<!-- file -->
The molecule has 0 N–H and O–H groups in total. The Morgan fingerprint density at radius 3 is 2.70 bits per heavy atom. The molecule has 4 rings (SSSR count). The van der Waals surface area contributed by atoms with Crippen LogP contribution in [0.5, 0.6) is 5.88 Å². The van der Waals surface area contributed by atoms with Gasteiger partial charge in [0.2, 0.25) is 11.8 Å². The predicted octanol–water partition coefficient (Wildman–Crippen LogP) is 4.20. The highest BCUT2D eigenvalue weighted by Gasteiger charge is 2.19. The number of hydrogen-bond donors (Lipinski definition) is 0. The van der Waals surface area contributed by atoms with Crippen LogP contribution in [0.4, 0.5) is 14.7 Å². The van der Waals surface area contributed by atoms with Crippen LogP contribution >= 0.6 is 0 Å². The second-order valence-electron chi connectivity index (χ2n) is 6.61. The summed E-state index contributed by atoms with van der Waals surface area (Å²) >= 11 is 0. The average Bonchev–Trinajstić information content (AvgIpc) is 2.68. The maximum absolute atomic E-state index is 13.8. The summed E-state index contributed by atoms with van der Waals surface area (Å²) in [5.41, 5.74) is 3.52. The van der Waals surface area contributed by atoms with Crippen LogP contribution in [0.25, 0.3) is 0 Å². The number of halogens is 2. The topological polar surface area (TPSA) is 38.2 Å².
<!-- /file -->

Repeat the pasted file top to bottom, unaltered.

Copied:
The molecule has 0 N–H and O–H groups in total. The Morgan fingerprint density at radius 3 is 2.70 bits per heavy atom. The molecule has 4 rings (SSSR count). The van der Waals surface area contributed by atoms with Crippen LogP contribution in [0.5, 0.6) is 5.88 Å². The van der Waals surface area contributed by atoms with Gasteiger partial charge in [0.2, 0.25) is 11.8 Å². The predicted octanol–water partition coefficient (Wildman–Crippen LogP) is 4.20. The highest BCUT2D eigenvalue weighted by Gasteiger charge is 2.19. The number of hydrogen-bond donors (Lipinski definition) is 0. The van der Waals surface area contributed by atoms with Crippen LogP contribution in [0.4, 0.5) is 14.7 Å². The van der Waals surface area contributed by atoms with Crippen LogP contribution >= 0.6 is 0 Å². The second-order valence-electron chi connectivity index (χ2n) is 6.61. The summed E-state index contributed by atoms with van der Waals surface area (Å²) >= 11 is 0. The average Bonchev–Trinajstić information content (AvgIpc) is 2.68. The maximum absolute atomic E-state index is 13.8. The summed E-state index contributed by atoms with van der Waals surface area (Å²) in [5.41, 5.74) is 3.52. The van der Waals surface area contributed by atoms with Crippen LogP contribution in [0.25, 0.3) is 0 Å². The number of halogens is 2. The topological polar surface area (TPSA) is 38.2 Å².